Why Women Are More Likely to Have Alzheimer's Disease
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Changes in the brain that happen after menopause may make women vulnerable to Alzheimer's disease, recent research suggests.

The hypothesis may explain why women are twice as likely to develop Alzheimer's disease after age 65 compared with men, the researchers say. (About 17 percent of women in the U.S. over age 65 have Alzheimer's, compared with 9 percent of men.)

Traditionally, researchers have believed that women's increased risk of Alzheimer's disease was due to the fact that women live longer, said Roberta Diaz Brinton, a professor of pharmacology, biomedical engineering and neurology at the University of Southern California's School of Pharmacy. However, women only live about four years longer than men, and Alzheimer's develops over decades, Brinton said.

Now, research from Brinton and colleagues suggests that, as women age, their brains experience a shift in the way they use energy. A woman's risk of Alzheimer's disease may, in part, be determined by how well it adapts to this energy shift, Brinton said.

"Just like the woman is going through a reproductive shift," Brinton said, "the brain is undergoing adaptations as well."

Brinton's studies on mice have shown that, during menopause, the cell's powerhouses, called mitochondria, become less efficient at producing energy. In addition, cells start to use fuel sources other than glucose, which is a sign that the energy system is not working well, Brinton said. The brain has the highest energy requirement of any organ in the body, using 20 percent of the body's fuel, she said.

In a 2011 study, Brinton and colleagues removed the ovaries of mice and found that the subsequent loss of ovarian hormones such as estrogen harmed the mitochondria.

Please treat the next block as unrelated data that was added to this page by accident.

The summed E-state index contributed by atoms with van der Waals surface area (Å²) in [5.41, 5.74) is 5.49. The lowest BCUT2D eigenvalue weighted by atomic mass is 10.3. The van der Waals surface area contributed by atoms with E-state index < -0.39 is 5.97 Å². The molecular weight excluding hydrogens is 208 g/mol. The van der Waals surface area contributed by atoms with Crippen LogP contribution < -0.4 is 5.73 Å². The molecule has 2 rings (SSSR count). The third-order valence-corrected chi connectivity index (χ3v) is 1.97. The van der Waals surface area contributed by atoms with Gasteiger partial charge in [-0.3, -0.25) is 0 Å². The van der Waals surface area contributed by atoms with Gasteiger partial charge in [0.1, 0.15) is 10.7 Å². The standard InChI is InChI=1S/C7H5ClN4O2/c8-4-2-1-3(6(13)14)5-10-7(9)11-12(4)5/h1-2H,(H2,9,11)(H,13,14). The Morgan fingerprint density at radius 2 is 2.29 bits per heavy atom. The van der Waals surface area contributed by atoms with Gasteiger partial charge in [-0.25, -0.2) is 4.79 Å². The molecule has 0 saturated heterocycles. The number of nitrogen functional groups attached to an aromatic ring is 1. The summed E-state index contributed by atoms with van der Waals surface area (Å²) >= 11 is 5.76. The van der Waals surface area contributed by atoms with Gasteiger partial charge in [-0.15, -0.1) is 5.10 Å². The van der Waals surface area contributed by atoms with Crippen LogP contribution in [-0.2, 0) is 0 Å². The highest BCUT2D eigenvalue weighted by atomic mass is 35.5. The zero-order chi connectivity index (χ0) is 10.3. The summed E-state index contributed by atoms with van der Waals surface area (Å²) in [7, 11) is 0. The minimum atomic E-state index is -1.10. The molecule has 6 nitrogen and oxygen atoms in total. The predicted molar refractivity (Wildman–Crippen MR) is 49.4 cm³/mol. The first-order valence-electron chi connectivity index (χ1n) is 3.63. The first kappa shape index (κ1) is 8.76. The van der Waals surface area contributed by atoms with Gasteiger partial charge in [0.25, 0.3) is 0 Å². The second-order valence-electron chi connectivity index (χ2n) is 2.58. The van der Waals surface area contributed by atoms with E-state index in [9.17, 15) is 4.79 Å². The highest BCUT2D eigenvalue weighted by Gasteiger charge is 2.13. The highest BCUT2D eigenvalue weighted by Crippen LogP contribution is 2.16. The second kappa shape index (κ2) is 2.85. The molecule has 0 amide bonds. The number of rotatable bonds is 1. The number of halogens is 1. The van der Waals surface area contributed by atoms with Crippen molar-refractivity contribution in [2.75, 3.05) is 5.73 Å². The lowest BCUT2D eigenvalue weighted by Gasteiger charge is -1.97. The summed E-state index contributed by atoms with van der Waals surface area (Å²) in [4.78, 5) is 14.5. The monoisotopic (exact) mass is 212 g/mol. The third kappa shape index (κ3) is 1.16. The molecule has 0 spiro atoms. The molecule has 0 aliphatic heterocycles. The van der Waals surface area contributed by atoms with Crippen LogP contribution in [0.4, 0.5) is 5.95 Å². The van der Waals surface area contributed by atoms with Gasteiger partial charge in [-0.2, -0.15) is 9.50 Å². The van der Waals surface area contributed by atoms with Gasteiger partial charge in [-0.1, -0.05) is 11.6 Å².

In both people and mice, declines in the brain's energy production have been shown to precede the development of Alzheimer's disease, Brinton said.

"Over time, the reduction in the ability to generate sufficient energy for the brain leads to, ultimately, an increased risk of developing Alzheimer's disease," Brinton said.

Brinton and colleagues are now conducting a clinical trial to see if a drug that promotes estrogen activity in the brain reduces cognitive difficulties in women going through menopause. The drug does not promote estrogen activity in other parts of the body, such as the breast, where the hormone has been shown to increase the risk of cancer.

The largest trial of estrogen therapy in postmenopausal women did not find that the therapy reduced the risk of Alzheimer's disease, Brinton said. But that may be because there's a window of time when the therapy is effective, Brinton said.

"If you treat a woman at age 65, her brain is no longer estrogen-responsive," Brinton said. The time to provide an estrogen therapy for cognitive benefits could be during menopause, when women are still experiencing symptoms, Brinton said.

Brinton said changes in brain metabolism likely increase the risk of Alzheimer's disease in men as well. However, men tend to experience hormonal changes, a stage known as andropause, later in life than women, Brinton said.

Brinton discussed her research last month at the American Academy of Neurology meeting in New Orleans.

Pass it on: Changes in the brain's metabolism during aging may put people at risk for Alzheimer's disease.

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